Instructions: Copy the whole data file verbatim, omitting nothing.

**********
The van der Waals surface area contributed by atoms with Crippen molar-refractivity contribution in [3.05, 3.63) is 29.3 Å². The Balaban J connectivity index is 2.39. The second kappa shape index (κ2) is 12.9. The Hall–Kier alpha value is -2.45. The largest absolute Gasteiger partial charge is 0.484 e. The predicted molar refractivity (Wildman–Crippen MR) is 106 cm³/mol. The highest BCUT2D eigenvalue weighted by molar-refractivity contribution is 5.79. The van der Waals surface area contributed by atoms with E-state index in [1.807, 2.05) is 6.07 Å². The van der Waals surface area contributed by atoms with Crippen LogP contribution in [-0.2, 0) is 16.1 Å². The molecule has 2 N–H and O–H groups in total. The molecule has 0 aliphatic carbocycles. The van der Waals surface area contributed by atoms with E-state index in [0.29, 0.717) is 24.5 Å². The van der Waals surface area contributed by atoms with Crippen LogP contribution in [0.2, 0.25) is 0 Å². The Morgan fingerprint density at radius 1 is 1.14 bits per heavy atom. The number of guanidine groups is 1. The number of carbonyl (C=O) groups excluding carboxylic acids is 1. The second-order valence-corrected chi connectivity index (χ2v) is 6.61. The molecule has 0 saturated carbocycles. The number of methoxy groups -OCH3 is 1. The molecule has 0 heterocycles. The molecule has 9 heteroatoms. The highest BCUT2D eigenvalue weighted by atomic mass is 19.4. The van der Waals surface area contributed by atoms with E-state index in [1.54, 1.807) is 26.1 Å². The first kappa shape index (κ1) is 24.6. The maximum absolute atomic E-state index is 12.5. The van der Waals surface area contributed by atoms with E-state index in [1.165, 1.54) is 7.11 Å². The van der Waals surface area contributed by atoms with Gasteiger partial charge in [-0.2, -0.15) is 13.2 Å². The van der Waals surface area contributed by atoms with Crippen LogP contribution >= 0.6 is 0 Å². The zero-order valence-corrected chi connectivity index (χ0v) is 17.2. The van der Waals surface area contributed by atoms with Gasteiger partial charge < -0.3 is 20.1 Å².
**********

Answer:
The van der Waals surface area contributed by atoms with Crippen molar-refractivity contribution in [3.05, 3.63) is 29.3 Å². The Balaban J connectivity index is 2.39. The second kappa shape index (κ2) is 12.9. The Hall–Kier alpha value is -2.45. The largest absolute Gasteiger partial charge is 0.484 e. The predicted molar refractivity (Wildman–Crippen MR) is 106 cm³/mol. The highest BCUT2D eigenvalue weighted by molar-refractivity contribution is 5.79. The van der Waals surface area contributed by atoms with E-state index in [1.807, 2.05) is 6.07 Å². The van der Waals surface area contributed by atoms with Crippen LogP contribution in [-0.2, 0) is 16.1 Å². The molecule has 2 N–H and O–H groups in total. The molecule has 0 aliphatic carbocycles. The van der Waals surface area contributed by atoms with E-state index in [0.29, 0.717) is 24.5 Å². The van der Waals surface area contributed by atoms with Crippen LogP contribution in [0.2, 0.25) is 0 Å². The Morgan fingerprint density at radius 1 is 1.14 bits per heavy atom. The number of guanidine groups is 1. The number of carbonyl (C=O) groups excluding carboxylic acids is 1. The second-order valence-corrected chi connectivity index (χ2v) is 6.61. The molecule has 0 saturated carbocycles. The number of methoxy groups -OCH3 is 1. The molecule has 0 heterocycles. The molecule has 9 heteroatoms. The highest BCUT2D eigenvalue weighted by atomic mass is 19.4. The van der Waals surface area contributed by atoms with E-state index in [1.54, 1.807) is 26.1 Å². The first kappa shape index (κ1) is 24.6. The maximum absolute atomic E-state index is 12.5. The van der Waals surface area contributed by atoms with E-state index in [1.165, 1.54) is 7.11 Å². The van der Waals surface area contributed by atoms with Gasteiger partial charge in [-0.2, -0.15) is 13.2 Å². The van der Waals surface area contributed by atoms with Crippen LogP contribution >= 0.6 is 0 Å². The zero-order valence-corrected chi connectivity index (χ0v) is 17.2. The van der Waals surface area contributed by atoms with Gasteiger partial charge < -0.3 is 20.1 Å².